In an effort to boost agri-business and enhance food security in Africa, the African Development Bank Board has approved a US$15 million equity investment in Africa Food Security Fund (AFSF), to support enterprises in agri-business SMEs and enhance food security in Africa
AFSF is a second-generation fund targeting a total capitalization of US$ 100 million. The Fund will invest in potential high-growth Small and Medium Enterprises operating in the food and agriculture value chains across sub-Saharan Africa. It aims to address the needs of least served operators in agricultural SMEs segment that are not targets of the larger private equity funds and commercial banks.
Considering the largely undeserved needs of agricultural financing in Africa, the Fund’s investment policy entails deployment of equity or quasi equity instruments to provide expansion capital in the majority of cases with average ticket size of US$ 6 million to allow for follow-on investments without the need to seek additional external funding.
With a sharper focus on Sub-Saharan Africa and relying on its presence in South Africa, Ghana and Mauritius, the Fund will invest in undeserved countries such as Senegal, Mail and Rwanda. It is envisaged that the Fund will create at least 20 direct jobs for each US$ 1 million invested, benefit over 14000 smallholder farmers with women taking at least 40% of jobs created.
In addition to its investments, the Fund will provide post-investment support through a technical assistance facility to investee companies. In his closing remarks at the Board session, the Bank’s President, Akinwumi Adesina, reiterated the need to link all efforts on this Project to the Technologies for Africa Agriculture Transformation (TAAT) program for productivity enhancement at the upstream level.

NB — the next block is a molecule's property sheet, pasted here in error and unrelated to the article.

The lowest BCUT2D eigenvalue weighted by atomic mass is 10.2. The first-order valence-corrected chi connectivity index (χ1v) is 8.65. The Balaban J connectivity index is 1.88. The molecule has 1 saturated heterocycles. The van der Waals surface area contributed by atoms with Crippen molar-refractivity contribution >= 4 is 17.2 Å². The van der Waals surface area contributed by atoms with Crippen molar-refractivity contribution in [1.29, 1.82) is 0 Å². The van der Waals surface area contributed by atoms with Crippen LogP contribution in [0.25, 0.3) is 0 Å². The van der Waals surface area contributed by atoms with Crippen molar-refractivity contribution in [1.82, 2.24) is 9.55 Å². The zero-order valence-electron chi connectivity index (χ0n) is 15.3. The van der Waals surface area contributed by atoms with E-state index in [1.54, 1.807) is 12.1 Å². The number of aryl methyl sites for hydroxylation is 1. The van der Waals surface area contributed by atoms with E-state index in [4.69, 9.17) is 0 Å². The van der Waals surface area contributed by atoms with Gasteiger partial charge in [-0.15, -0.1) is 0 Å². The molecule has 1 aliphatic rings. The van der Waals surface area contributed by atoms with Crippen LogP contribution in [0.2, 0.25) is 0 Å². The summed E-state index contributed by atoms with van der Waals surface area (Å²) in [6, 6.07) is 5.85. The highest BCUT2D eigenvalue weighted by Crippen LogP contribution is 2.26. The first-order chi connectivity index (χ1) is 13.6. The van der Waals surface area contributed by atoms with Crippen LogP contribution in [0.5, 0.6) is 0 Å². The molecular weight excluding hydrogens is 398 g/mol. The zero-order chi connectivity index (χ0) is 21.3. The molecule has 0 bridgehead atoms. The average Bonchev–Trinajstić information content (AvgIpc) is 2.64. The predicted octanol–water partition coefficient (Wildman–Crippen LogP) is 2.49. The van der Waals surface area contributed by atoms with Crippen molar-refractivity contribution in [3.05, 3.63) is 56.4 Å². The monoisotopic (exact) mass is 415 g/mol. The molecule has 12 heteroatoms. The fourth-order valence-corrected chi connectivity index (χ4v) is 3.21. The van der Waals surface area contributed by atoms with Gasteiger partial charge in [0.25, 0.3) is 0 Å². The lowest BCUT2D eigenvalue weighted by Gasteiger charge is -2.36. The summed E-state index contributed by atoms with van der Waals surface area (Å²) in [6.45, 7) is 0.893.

The Fund’s investment strategy is fully aligned with the Bank’s Ten Year Strategy (2013-2022), as well as the Regional Integration Policy and Strategy (2013 – 2024) especially on its inclusive activities. The current potential pipeline companies are aligned to the objectives of the Bank’s High 5s – Feed Africa (through investments in food, beverage and agro processing companies); Industrialize Africa (through investments in processing companies); Integrate Africa (through investments in businesses that cater to regional economies); and Improve the quality of life of Africans (through provision of a technical assistance facility).